HTML and CSS Basics

Introduction

HTML is the markup that contains all the actual stuff that a web page has. All the text on this page you’re reading right now lives inside HTML tags that tell your browser how to order the content on the page. Go on, right click any element on the page and choose “Inspect Element” to open up your browser’s Developer Tools and it will show you the structure of the page.

CSS tells the browser if you want to display any of those tags a particular way, for instance, turning its background blue and pushing it a little to the left. In your Developer Tools, you can see the CSS styles in another panel, usually showing which specific properties were inherited from which lines of CSS.

Learning Outcomes

Look through these now and then use them to test yourself after doing the assignment:

  • Why do we separate HTML and CSS?
  • What are classes and IDs (and how are they different)?
  • What are elements?
  • What are tags?
  • What are attributes?
  • What are forms?
  • What is a div?
  • What are selectors?
  • What are properties?
  • What are values?
  • What is the “query string” in a URL and what does it do?
  • What is the difference between “pixels” and “ems”?
  • How do CSS styles for a particular element get inherited? i.e. how does an element get its “default” styles?
  • What are two CSS attributes you can change to push an element around on the page?
  • What are the three different ways to include CSS in your project or use CSS to style a particular element?
  • What is the “default stylesheet” or “user agent stylesheet”?
  • Why use a CSS reset file?

Assignment

  1. Dive right into learning HTML and CSS with freeCodeCamp’s interactive tutorials to introduce you to these new concepts. Do the entire section labeled “Responsive Web Design Certification” only. It’s long and, if you’re new, might take you at least a few days to get through. This resource is meant to help you develop familiarity, so do not expect to memorize everything. Instead, expect to google these concepts in the future when you need to use them. They also have some projects at the end of this section. They’re good practice, but you can consider them optional. (A large part of their proposed ‘300 hours’ for completion comes from these projects, so it probably won’t take you that long if you only do the exercises).

    Note: If you are using a browser add-on such as Dark Reader (or a similar add-on that creates a “dark mode” for a website), it may interfere with certain exercises. If your solution isn’t accepted, try disabling the browser add-on and submitting it again.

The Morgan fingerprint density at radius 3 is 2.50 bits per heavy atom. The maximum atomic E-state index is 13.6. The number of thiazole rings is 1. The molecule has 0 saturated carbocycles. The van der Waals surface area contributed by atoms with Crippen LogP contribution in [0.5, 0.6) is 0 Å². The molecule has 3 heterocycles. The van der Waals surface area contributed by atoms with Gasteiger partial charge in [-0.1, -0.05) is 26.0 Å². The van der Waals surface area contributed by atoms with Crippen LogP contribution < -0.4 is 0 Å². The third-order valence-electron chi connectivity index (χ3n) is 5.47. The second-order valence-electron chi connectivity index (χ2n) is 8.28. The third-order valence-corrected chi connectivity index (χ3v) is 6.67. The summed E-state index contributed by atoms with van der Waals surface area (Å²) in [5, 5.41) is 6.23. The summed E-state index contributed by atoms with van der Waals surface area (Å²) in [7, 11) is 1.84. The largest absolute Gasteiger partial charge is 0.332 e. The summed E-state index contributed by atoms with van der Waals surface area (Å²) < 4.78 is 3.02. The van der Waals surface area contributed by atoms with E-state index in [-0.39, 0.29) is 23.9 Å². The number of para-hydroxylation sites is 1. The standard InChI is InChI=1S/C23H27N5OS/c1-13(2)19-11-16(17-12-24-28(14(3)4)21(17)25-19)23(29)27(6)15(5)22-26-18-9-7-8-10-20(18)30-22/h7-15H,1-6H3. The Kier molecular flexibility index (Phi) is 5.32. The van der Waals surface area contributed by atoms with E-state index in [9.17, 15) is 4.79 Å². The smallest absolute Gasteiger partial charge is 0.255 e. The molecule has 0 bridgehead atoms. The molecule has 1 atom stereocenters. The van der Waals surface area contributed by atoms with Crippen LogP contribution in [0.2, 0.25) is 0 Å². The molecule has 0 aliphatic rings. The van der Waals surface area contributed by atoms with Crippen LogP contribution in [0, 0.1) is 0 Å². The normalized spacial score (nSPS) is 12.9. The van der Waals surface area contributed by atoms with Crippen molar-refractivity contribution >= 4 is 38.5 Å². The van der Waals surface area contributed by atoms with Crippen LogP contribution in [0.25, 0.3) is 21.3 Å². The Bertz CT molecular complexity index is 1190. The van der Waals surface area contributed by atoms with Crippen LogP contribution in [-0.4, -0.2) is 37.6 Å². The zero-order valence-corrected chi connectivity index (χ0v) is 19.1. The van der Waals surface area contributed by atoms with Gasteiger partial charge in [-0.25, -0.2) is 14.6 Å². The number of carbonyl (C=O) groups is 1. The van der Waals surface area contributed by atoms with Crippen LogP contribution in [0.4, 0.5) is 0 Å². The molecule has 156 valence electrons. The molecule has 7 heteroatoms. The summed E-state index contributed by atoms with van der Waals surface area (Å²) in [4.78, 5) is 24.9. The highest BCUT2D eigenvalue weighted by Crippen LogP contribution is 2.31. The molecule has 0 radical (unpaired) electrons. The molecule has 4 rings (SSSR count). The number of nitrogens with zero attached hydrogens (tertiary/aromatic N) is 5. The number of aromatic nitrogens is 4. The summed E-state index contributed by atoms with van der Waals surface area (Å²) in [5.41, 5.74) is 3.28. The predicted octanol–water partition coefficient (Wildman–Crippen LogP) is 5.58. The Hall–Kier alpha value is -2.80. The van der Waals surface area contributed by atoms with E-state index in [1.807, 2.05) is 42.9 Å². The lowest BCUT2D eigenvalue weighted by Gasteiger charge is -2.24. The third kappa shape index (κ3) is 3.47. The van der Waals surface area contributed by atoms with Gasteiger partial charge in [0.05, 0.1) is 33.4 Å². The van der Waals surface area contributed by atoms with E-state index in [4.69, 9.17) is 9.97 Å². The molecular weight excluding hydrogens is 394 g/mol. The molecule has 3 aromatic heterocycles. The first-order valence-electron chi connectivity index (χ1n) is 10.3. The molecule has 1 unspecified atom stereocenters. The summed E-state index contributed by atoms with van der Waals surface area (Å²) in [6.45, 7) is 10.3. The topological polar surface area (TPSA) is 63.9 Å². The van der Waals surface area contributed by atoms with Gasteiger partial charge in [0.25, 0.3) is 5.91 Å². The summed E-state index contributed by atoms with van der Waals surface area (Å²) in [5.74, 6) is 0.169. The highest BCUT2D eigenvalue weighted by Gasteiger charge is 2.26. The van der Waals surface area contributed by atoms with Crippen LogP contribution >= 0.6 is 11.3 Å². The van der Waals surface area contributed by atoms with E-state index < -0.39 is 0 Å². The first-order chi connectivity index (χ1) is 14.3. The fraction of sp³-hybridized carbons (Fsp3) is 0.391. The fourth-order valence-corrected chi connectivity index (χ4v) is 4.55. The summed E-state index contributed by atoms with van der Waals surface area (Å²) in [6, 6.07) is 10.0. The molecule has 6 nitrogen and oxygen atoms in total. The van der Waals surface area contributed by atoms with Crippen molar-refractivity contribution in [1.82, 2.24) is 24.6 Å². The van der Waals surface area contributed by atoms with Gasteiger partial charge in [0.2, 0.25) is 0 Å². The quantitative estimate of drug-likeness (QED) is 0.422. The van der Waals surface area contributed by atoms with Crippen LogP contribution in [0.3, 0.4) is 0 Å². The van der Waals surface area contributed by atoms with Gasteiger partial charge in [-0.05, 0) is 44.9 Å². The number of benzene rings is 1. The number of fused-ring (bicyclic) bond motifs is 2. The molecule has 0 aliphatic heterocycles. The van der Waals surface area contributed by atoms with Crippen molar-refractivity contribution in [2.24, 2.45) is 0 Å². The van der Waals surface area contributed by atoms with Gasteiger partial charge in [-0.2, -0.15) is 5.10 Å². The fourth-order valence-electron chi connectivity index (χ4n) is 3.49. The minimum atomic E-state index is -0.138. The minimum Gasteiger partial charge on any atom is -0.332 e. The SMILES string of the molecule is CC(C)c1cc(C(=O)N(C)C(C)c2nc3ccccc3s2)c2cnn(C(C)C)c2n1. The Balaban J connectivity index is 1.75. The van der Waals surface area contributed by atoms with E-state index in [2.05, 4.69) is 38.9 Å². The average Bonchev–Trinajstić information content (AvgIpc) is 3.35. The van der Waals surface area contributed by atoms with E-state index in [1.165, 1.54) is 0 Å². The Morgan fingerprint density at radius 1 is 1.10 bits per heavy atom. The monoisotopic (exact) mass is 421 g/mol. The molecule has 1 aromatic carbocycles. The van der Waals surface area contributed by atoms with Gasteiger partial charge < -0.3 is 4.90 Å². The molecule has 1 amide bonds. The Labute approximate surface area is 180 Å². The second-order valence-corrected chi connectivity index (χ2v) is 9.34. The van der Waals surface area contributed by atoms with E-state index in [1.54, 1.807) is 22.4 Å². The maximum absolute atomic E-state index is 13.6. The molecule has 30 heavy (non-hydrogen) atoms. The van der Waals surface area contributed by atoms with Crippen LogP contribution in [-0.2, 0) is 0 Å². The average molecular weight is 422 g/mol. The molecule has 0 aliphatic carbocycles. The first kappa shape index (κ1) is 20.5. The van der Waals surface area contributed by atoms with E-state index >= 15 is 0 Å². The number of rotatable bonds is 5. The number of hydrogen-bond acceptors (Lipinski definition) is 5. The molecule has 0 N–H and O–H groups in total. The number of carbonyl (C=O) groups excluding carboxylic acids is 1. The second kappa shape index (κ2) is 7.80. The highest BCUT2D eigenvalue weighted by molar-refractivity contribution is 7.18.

2. Optional: Learn about your browser’s default stylesheet and CSS resets in this video (resets are mentioned starting at the 2:00 mark). This is why there are some spaces that show up in your layout even if you haven’t specified CSS. Real developers almost always use a CSS reset to blow away the default stylesheet and let them work from scratch. If you’re still curious, here’s a longer video on resets.

Additional Resources

This section contains helpful links to other content. It isn’t required, so consider it supplemental for if you need to dive deeper into something.

Knowledge Check

This section contains questions for you to check your understanding of this lesson. If you’re having trouble answering the questions below on your own, review the material above to find the answer.

  • What is the difference between HTML and CSS?
  • For accessibility in HTML, what is the attribute used to describe an image (on screen readers or if it fails to load)?
  • What is the difference between CSS Grid and Flexbox?
  • For a responsive website, should it be designed mobile-first or desktop-first?
  • Describe the components of the CSS Box Model.
  • In CSS, what is a breakpoint?
  • What is a div and how are they used?
  • What are the two main groups of CSS properties that control typography style?
  • What is the “query string” in a URL and what does it do?
  • What is the difference between “pixels” and “em”?
  • How does inheritance work for CSS styles, i.e. how does an element get its “default” styles?
  • What are two CSS attributes you can change to push an element around on the page?
  • What are the three different ways to include a CSS stylesheet in your project or use CSS to style a particular element?
  • What is the “default stylesheet” or “user agent stylesheet”?
  • What is the purpose of a CSS reset file?
  • What is the !important rule in CSS?
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